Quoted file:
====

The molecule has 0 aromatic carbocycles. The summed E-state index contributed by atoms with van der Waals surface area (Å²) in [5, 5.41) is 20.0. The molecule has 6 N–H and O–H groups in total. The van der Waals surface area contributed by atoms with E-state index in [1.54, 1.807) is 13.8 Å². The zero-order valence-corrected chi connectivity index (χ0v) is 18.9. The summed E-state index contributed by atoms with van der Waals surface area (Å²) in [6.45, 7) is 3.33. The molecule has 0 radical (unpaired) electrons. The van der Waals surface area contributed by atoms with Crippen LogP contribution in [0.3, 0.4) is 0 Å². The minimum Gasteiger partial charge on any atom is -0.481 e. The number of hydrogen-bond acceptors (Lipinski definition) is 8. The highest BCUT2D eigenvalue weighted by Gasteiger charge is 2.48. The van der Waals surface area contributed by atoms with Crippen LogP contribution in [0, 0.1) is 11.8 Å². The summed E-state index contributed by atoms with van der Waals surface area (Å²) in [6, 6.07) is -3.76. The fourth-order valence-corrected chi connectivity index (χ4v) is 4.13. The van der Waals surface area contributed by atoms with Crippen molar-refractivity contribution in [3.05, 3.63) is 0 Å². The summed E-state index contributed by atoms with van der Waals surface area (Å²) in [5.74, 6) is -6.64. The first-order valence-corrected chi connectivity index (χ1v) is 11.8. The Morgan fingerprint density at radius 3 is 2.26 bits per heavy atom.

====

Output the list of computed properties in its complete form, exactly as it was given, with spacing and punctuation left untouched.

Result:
The molecule has 0 aromatic carbocycles. The summed E-state index contributed by atoms with van der Waals surface area (Å²) in [5, 5.41) is 20.0. The molecule has 6 N–H and O–H groups in total. The van der Waals surface area contributed by atoms with E-state index in [1.54, 1.807) is 13.8 Å². The zero-order valence-corrected chi connectivity index (χ0v) is 18.9. The summed E-state index contributed by atoms with van der Waals surface area (Å²) in [6.45, 7) is 3.33. The molecule has 0 radical (unpaired) electrons. The van der Waals surface area contributed by atoms with Crippen LogP contribution in [0.3, 0.4) is 0 Å². The minimum Gasteiger partial charge on any atom is -0.481 e. The number of hydrogen-bond acceptors (Lipinski definition) is 8. The highest BCUT2D eigenvalue weighted by Gasteiger charge is 2.48. The van der Waals surface area contributed by atoms with Crippen LogP contribution in [0, 0.1) is 11.8 Å². The summed E-state index contributed by atoms with van der Waals surface area (Å²) in [6, 6.07) is -3.76. The fourth-order valence-corrected chi connectivity index (χ4v) is 4.13. The van der Waals surface area contributed by atoms with Crippen molar-refractivity contribution in [3.05, 3.63) is 0 Å². The summed E-state index contributed by atoms with van der Waals surface area (Å²) in [5.74, 6) is -6.64. The first-order valence-corrected chi connectivity index (χ1v) is 11.8. The Morgan fingerprint density at radius 3 is 2.26 bits per heavy atom.